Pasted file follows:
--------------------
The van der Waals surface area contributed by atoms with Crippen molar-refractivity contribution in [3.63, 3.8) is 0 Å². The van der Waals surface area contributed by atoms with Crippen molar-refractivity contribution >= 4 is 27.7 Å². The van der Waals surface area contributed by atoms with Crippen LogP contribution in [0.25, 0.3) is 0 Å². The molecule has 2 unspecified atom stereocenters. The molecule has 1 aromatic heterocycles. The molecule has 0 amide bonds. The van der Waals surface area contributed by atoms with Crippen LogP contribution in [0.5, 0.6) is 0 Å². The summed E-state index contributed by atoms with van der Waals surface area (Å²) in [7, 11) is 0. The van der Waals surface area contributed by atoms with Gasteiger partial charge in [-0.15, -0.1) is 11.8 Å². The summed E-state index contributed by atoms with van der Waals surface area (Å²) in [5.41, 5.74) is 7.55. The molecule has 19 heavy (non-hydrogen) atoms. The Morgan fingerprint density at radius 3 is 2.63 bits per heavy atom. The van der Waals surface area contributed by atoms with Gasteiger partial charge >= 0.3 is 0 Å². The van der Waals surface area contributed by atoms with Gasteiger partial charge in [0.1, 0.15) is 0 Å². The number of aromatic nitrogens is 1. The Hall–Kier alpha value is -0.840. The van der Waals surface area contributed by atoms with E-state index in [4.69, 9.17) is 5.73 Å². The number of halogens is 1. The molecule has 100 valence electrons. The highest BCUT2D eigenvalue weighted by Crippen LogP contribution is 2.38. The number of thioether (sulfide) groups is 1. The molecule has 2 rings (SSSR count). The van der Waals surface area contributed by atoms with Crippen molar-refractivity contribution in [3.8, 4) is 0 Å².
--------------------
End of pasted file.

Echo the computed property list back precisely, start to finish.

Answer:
The van der Waals surface area contributed by atoms with Crippen molar-refractivity contribution in [3.63, 3.8) is 0 Å². The van der Waals surface area contributed by atoms with Crippen molar-refractivity contribution >= 4 is 27.7 Å². The van der Waals surface area contributed by atoms with Crippen LogP contribution in [0.25, 0.3) is 0 Å². The molecule has 2 unspecified atom stereocenters. The molecule has 1 aromatic heterocycles. The molecule has 0 amide bonds. The van der Waals surface area contributed by atoms with Crippen LogP contribution in [0.5, 0.6) is 0 Å². The summed E-state index contributed by atoms with van der Waals surface area (Å²) in [7, 11) is 0. The van der Waals surface area contributed by atoms with Gasteiger partial charge in [-0.15, -0.1) is 11.8 Å². The summed E-state index contributed by atoms with van der Waals surface area (Å²) in [5.41, 5.74) is 7.55. The molecule has 19 heavy (non-hydrogen) atoms. The Morgan fingerprint density at radius 3 is 2.63 bits per heavy atom. The van der Waals surface area contributed by atoms with Gasteiger partial charge >= 0.3 is 0 Å². The van der Waals surface area contributed by atoms with Gasteiger partial charge in [0.1, 0.15) is 0 Å². The number of aromatic nitrogens is 1. The Hall–Kier alpha value is -0.840. The van der Waals surface area contributed by atoms with E-state index in [4.69, 9.17) is 5.73 Å². The number of halogens is 1. The molecule has 100 valence electrons. The highest BCUT2D eigenvalue weighted by Crippen LogP contribution is 2.38. The number of thioether (sulfide) groups is 1. The molecule has 2 rings (SSSR count). The van der Waals surface area contributed by atoms with Crippen molar-refractivity contribution in [3.8, 4) is 0 Å².